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Monday, 13 February 2017
Page: 827


Mr MORTON (Tangney) (11:44): It may come as a surprise, but governments have a responsibility to spend taxpayers' money wisely. I am in this place to back hardworking aspirational Australians who want to apply their effort to get ahead. Part of this is to respect and remember that governments have no money—not one penny—because all of the funds that we have have been paid in taxes. In fact, we are the custodians of the taxes received from hardworking taxpayers. That is why it is our responsibility to respect their contribution by making sure that government funds, which taxpayers pay, are spent appropriately.

Welfare debt recovery is not something new, and the Labor Party should not pretend that it is. Let me take you through the process and away from all the political misinformation that the Labor Party has tried to put out on this issue. Centrelink receives information from other agencies, including the Australian Taxation Office. That information is analysed, and, where there appears to be a discrepancy between an individual's income data held at the ATO and their self-reported data at Centrelink, a letter is sent by Centrelink requesting an update, requesting clarification and asking for a bit more information.

The first letter simply notes the discrepancy and gives an opportunity for the individual to explain it. It asks people to 'confirm or update your employment information online'. It is not a debt letter. In fact, the letter actually says it is not a debt letter. The person who receives the letter has 21 days to respond. If they do not respond, another letter is sent. The second letter is also not a debt letter. It says, 'We would like some more information'—and it is right, on behalf of the taxpayer, to ask people to provide additional information to the government in relation to discrepancies between the ATO information and the Centrelink information.

If the person fails to respond again, a third letter is sent, which outlines money that has been overpaid according to Australian Taxation Office information. On 20 per cent of occasions the recipient is able to validly explain the discrepancy in the data. It shows the system is working. An opportunity is being provided for individuals to provide more information to the taxpayer via the government. Seeking information from welfare recipients when a discrepancy is identified is a longstanding practice undertaken by both Labor and coalition governments.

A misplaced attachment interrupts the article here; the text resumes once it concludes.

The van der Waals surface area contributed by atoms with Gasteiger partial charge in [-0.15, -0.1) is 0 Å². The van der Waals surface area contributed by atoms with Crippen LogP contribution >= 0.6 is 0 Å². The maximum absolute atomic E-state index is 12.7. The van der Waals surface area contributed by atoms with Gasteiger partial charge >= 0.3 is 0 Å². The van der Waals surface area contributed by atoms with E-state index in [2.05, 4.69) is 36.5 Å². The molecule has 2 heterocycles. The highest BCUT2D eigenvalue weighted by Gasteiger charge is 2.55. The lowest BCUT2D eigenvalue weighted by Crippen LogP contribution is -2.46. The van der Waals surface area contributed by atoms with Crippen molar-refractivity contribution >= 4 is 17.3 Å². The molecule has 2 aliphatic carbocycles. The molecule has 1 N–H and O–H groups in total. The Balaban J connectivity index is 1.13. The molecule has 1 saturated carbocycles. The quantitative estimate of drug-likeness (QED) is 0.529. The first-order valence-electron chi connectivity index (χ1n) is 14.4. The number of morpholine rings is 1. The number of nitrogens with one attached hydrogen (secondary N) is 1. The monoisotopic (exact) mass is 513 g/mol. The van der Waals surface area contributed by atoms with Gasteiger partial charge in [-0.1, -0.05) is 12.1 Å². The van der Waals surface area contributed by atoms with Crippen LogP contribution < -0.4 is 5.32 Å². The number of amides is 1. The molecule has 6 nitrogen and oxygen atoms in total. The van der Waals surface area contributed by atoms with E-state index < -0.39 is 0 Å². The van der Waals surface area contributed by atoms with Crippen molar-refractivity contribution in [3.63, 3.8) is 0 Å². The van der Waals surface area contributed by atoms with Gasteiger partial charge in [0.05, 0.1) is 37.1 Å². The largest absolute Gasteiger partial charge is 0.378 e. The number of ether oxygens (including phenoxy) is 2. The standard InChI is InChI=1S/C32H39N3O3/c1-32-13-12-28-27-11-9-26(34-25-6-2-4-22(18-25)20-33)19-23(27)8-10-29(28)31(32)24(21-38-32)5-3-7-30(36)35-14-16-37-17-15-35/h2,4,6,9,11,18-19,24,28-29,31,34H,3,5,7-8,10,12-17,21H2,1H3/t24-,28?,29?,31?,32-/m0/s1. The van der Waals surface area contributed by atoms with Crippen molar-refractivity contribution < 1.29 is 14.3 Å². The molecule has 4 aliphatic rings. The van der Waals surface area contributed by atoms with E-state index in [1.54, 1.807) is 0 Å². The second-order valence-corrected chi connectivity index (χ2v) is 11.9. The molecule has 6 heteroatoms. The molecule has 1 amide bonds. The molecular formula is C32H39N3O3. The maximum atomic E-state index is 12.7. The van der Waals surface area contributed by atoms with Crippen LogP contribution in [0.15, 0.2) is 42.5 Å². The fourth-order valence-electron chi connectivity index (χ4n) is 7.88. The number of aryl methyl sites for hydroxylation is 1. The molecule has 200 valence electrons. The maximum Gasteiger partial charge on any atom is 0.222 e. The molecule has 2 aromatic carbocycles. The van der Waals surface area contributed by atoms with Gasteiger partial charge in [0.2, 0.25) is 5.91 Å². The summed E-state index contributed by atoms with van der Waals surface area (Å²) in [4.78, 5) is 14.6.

Through this whole process the person can request a review at any time; a re-assessment of the situation can be made to ensure that everything is correct; a review can be undertaken to ensure that current information is correct; and a review can be undertaken into any discrepancy between self-disclosed information and the ATO information. If people receive a debt notice, they can ask for an internal review and provide new information at any point. They can also appeal to the Administrative Appeals Tribunal. There is a dedicated 1800 number to assist people at any time. The government will continue to refine the process to ensure that people have received requests for information.

But the most important thing we have learned during all of this is that you cannot always believe what you are told by Labor. Let me draw your attention to a very interesting article on Australia Day—our national day of celebration—because we have seen the Labor Party roll out a whole range of people giving their personal examples:

An assessment of the 52 cases of people publicly claiming they were being harassed by Centrelink … has revealed that 18 had in fact been identified under a manual system set up by the former Labor government—

by you, by the Labor Party, by your government—

… a number of those who claimed to have been wrongly targeted had in fact accepted that the debt was owed, with some even having entered into repayment programs.

One person that you trotted out, publicised by Labor in a television program as a victim:

… was discovered to have been claiming the Youth Allowance while not studying and failing to declare income from several jobs, leading to a debt to the taxpayer of almost $12,000.

So when people contact my office saying that they have lost confidence in Centrelink, that loss of confidence can be directly attributed to the misinformation peddled by Labor, trying to seek nothing but political gain. It is about time the Labor Party respected the contribution being made by hardworking aspirational Australians who go to work each day, pay their taxes and make a contribution to make this country even better.

The DEPUTY SPEAKER: I thank the member. Can I just remind members to address their remarks through the chair. The use of the word 'you' implies the chair's involvement in activities, so just refer them through the chair.